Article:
The ultimate guide to Santorini 2020

By Sreesha Ghosh

IMPORTANT INFORMATION:

Municipality: +30 22 8636 0100
Police Station: +30 22 8602 2659
Port Authority: +30 22 8602 8702
Healthcare Center: +30 22 8636 0300

An island in its own league, Santorini invariably tops most of the world’s must-visit lists. Renowned and revered for its natural beauty, Santorini is one of the most popular destinations worldwide for weddings, and it doesn’t take more than a look at a sunset there to know why.

But Santorini has much more to offer than its aesthetics: it’s buried in historical and cultural significance as well. One of the Cyclades, Santorini is an archipelagic complex of islands comprising of Thira, Thirassia, Aspronissi, Palea and Nea Kameni. One of Santorini’s trademarks is that it remains an active volcano—in fact, it was actually the site of the Minoan eruption which occurred 3,600 years ago and was widely considered to be one of the biggest in all of recorded history. As a result of the eruption, the island’s geological caldera was formed (water-filled crater).

Santorini’s geological landscape comprises a giant central lagoon surrounded by incredibly high, steep cliffs (300m) on three sides, of which one holds the capital, Fira. According to legend, the mythical kingdom of Atlantis lies in this very lagoon.

The actual history of Santorini is rich and extensive. Excavations in the 1960s made Santorini (or Thera, as it is sometimes known) the best-known site of the Minoan civilization outside of its homeland in Crete. Other famous archeological sites across the island complex include Pyrgos, Karterades, Emporio, Ammoudi, Finikia, Perissa, Perivolos, Megalohori, Kamari, Messaria and Monolithos, and Messa Vouno. Learn more about Santorini’s history at the Museum of Prehistoric Thira or the Lost Atlantis Experience Museum in Megalohori.

Museum of Prehistoric Thira: +30 2286 023217

Lost Atlantis Experience Museum: +30 2286 085076

Santorini is also famous for its agricultural products—including cherry tomatoes, white eggplant, fava and goat cheese, and of course its wineries—which can be visited by the public should you feel like it.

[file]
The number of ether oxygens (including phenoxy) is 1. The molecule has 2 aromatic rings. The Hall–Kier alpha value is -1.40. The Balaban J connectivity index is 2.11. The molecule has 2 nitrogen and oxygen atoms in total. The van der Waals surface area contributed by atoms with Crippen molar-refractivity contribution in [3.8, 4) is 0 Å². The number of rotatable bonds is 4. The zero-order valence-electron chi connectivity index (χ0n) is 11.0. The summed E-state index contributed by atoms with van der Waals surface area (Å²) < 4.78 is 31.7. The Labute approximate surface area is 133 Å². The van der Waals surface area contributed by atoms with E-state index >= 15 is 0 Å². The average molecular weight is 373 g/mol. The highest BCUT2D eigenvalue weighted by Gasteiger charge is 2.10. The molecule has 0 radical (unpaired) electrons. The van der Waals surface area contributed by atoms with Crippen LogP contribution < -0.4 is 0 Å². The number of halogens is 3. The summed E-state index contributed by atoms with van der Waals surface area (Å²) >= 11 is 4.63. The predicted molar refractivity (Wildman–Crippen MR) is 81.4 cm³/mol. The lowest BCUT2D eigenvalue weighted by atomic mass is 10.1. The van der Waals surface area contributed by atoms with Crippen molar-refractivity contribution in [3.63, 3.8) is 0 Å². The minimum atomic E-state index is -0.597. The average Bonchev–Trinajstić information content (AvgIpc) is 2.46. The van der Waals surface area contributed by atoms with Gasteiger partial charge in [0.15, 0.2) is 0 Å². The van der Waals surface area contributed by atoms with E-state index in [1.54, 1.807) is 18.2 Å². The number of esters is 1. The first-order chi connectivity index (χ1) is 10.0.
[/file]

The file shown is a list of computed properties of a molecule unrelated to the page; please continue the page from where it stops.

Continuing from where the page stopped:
But above and beyond any historical, traditional or cultural significance, Santorini is most revered for its paradisiacal aesthetic—the multicolored cliffs that soar out of a sea-drowned caldera, topped by drifts of whitewashed buildings. With its reputation for dazzling panoramas, romantic sunsets and volcanic-sand beaches, there’s no denying the uniqueness and allure of this destination. Here’s what you need to know if you want to join the millions of tourists that go to Santorini annually.

WHERE TO SWIM

When it comes to beaches at Santorini, you’re utterly spoilt for choice. The best beaches across the island—Perissa, Perivolos and Ai-Yiorgis—coincidentally also happen to be the busiest. If you don’t mind swapping out a little peace and serenity for some of the most breathtaking views you’ll ever see, this is the way to go. But if you do, fear not—there are many, many more equally stunning beaches that can also give you the kind of isolation you want. Vilhada, for example, features a magnificent landscape while Theros actually resembles Bali.

The Red Beach is another famous one —with its red pebble layers and umbrellas, it is veritable eye candy. On the northern side of the island, there is the Baxedes beach, and the Koloumbos, an alternative for the more free-spirited.

WHERE TO STAY

Four-star Loucas Hotel is a strong contender, located at the very heart of the caldera, with stunning views of sunset and sea. Vassalos in Perissa is another excellent choice—as is Santo Maris Oia Luxury Suites & Spa. Holding 57 suites and villas, 5 outdoor pools, and award-winning spa and the award-winning Alios Ilios restaurant, there is little left to be lacking.